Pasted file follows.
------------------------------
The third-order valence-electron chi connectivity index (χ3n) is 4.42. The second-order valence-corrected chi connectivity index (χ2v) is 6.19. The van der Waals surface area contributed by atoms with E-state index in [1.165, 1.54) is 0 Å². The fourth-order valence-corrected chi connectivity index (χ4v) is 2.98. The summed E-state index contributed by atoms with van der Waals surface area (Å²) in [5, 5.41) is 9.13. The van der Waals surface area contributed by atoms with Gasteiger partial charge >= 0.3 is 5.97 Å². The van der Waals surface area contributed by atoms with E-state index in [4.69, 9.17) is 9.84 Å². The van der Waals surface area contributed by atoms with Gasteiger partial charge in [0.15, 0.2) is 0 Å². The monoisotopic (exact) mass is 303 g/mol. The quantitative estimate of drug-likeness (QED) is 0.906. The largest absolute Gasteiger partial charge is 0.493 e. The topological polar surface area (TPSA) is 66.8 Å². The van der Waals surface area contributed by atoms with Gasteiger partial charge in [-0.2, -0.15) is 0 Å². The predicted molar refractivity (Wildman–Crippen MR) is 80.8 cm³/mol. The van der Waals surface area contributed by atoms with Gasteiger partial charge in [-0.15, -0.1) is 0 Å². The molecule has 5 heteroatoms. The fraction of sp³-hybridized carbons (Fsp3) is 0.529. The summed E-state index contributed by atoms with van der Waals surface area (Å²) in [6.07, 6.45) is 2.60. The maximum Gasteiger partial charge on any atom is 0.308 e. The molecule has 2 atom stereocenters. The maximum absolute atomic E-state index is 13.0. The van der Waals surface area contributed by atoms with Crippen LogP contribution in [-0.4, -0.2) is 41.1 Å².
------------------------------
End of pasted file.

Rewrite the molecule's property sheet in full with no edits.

The third-order valence-electron chi connectivity index (χ3n) is 4.42. The second-order valence-corrected chi connectivity index (χ2v) is 6.19. The van der Waals surface area contributed by atoms with E-state index in [1.165, 1.54) is 0 Å². The fourth-order valence-corrected chi connectivity index (χ4v) is 2.98. The summed E-state index contributed by atoms with van der Waals surface area (Å²) in [5, 5.41) is 9.13. The van der Waals surface area contributed by atoms with Gasteiger partial charge >= 0.3 is 5.97 Å². The van der Waals surface area contributed by atoms with E-state index in [4.69, 9.17) is 9.84 Å². The van der Waals surface area contributed by atoms with Gasteiger partial charge in [0.15, 0.2) is 0 Å². The monoisotopic (exact) mass is 303 g/mol. The quantitative estimate of drug-likeness (QED) is 0.906. The largest absolute Gasteiger partial charge is 0.493 e. The topological polar surface area (TPSA) is 66.8 Å². The van der Waals surface area contributed by atoms with Gasteiger partial charge in [-0.2, -0.15) is 0 Å². The predicted molar refractivity (Wildman–Crippen MR) is 80.8 cm³/mol. The van der Waals surface area contributed by atoms with Gasteiger partial charge in [-0.15, -0.1) is 0 Å². The molecule has 5 heteroatoms. The fraction of sp³-hybridized carbons (Fsp3) is 0.529. The summed E-state index contributed by atoms with van der Waals surface area (Å²) in [6.07, 6.45) is 2.60. The maximum Gasteiger partial charge on any atom is 0.308 e. The molecule has 2 atom stereocenters. The maximum absolute atomic E-state index is 13.0. The van der Waals surface area contributed by atoms with Crippen LogP contribution in [-0.4, -0.2) is 41.1 Å².